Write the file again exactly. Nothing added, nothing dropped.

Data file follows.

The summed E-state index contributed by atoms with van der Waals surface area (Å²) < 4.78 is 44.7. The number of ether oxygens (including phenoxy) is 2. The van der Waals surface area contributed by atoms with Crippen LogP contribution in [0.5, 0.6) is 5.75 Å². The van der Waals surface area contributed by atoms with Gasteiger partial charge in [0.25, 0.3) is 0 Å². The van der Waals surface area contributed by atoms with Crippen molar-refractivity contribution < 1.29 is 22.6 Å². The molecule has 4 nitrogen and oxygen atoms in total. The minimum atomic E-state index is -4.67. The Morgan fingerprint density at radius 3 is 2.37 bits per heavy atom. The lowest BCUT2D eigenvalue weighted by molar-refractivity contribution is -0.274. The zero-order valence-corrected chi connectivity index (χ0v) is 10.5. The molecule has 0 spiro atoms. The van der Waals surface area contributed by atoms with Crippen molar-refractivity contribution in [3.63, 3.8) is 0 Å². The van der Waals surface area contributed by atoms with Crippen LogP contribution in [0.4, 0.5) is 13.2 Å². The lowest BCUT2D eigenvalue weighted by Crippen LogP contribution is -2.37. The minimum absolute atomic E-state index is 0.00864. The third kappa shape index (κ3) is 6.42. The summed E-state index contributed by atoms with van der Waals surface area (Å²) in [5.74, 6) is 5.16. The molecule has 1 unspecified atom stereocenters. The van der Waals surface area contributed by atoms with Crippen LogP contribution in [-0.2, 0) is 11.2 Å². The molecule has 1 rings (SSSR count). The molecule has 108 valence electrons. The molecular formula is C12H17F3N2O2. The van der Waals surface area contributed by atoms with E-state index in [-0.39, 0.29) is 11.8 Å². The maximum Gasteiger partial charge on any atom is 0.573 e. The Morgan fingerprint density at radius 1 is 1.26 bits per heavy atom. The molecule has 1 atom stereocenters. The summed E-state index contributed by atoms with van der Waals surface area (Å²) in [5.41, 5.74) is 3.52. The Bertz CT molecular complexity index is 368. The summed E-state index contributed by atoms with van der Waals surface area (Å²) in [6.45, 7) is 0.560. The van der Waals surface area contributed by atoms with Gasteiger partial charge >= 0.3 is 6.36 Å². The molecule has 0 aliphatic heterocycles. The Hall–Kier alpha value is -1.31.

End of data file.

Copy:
The summed E-state index contributed by atoms with van der Waals surface area (Å²) < 4.78 is 44.7. The number of ether oxygens (including phenoxy) is 2. The van der Waals surface area contributed by atoms with Crippen LogP contribution in [0.5, 0.6) is 5.75 Å². The van der Waals surface area contributed by atoms with Gasteiger partial charge in [0.25, 0.3) is 0 Å². The van der Waals surface area contributed by atoms with Crippen molar-refractivity contribution < 1.29 is 22.6 Å². The molecule has 4 nitrogen and oxygen atoms in total. The minimum atomic E-state index is -4.67. The Morgan fingerprint density at radius 3 is 2.37 bits per heavy atom. The lowest BCUT2D eigenvalue weighted by molar-refractivity contribution is -0.274. The zero-order valence-corrected chi connectivity index (χ0v) is 10.5. The molecule has 0 spiro atoms. The van der Waals surface area contributed by atoms with Crippen molar-refractivity contribution in [3.63, 3.8) is 0 Å². The van der Waals surface area contributed by atoms with Crippen LogP contribution in [0.4, 0.5) is 13.2 Å². The lowest BCUT2D eigenvalue weighted by Crippen LogP contribution is -2.37. The minimum absolute atomic E-state index is 0.00864. The third kappa shape index (κ3) is 6.42. The summed E-state index contributed by atoms with van der Waals surface area (Å²) in [5.74, 6) is 5.16. The molecule has 1 unspecified atom stereocenters. The van der Waals surface area contributed by atoms with Crippen LogP contribution in [-0.2, 0) is 11.2 Å². The molecule has 1 rings (SSSR count). The molecule has 108 valence electrons. The molecular formula is C12H17F3N2O2. The van der Waals surface area contributed by atoms with E-state index in [-0.39, 0.29) is 11.8 Å². The maximum Gasteiger partial charge on any atom is 0.573 e. The Morgan fingerprint density at radius 1 is 1.26 bits per heavy atom. The molecule has 1 atom stereocenters. The summed E-state index contributed by atoms with van der Waals surface area (Å²) in [5.41, 5.74) is 3.52. The Bertz CT molecular complexity index is 368. The summed E-state index contributed by atoms with van der Waals surface area (Å²) in [6.45, 7) is 0.560. The van der Waals surface area contributed by atoms with Gasteiger partial charge >= 0.3 is 6.36 Å². The molecule has 0 aliphatic heterocycles. The Hall–Kier alpha value is -1.31.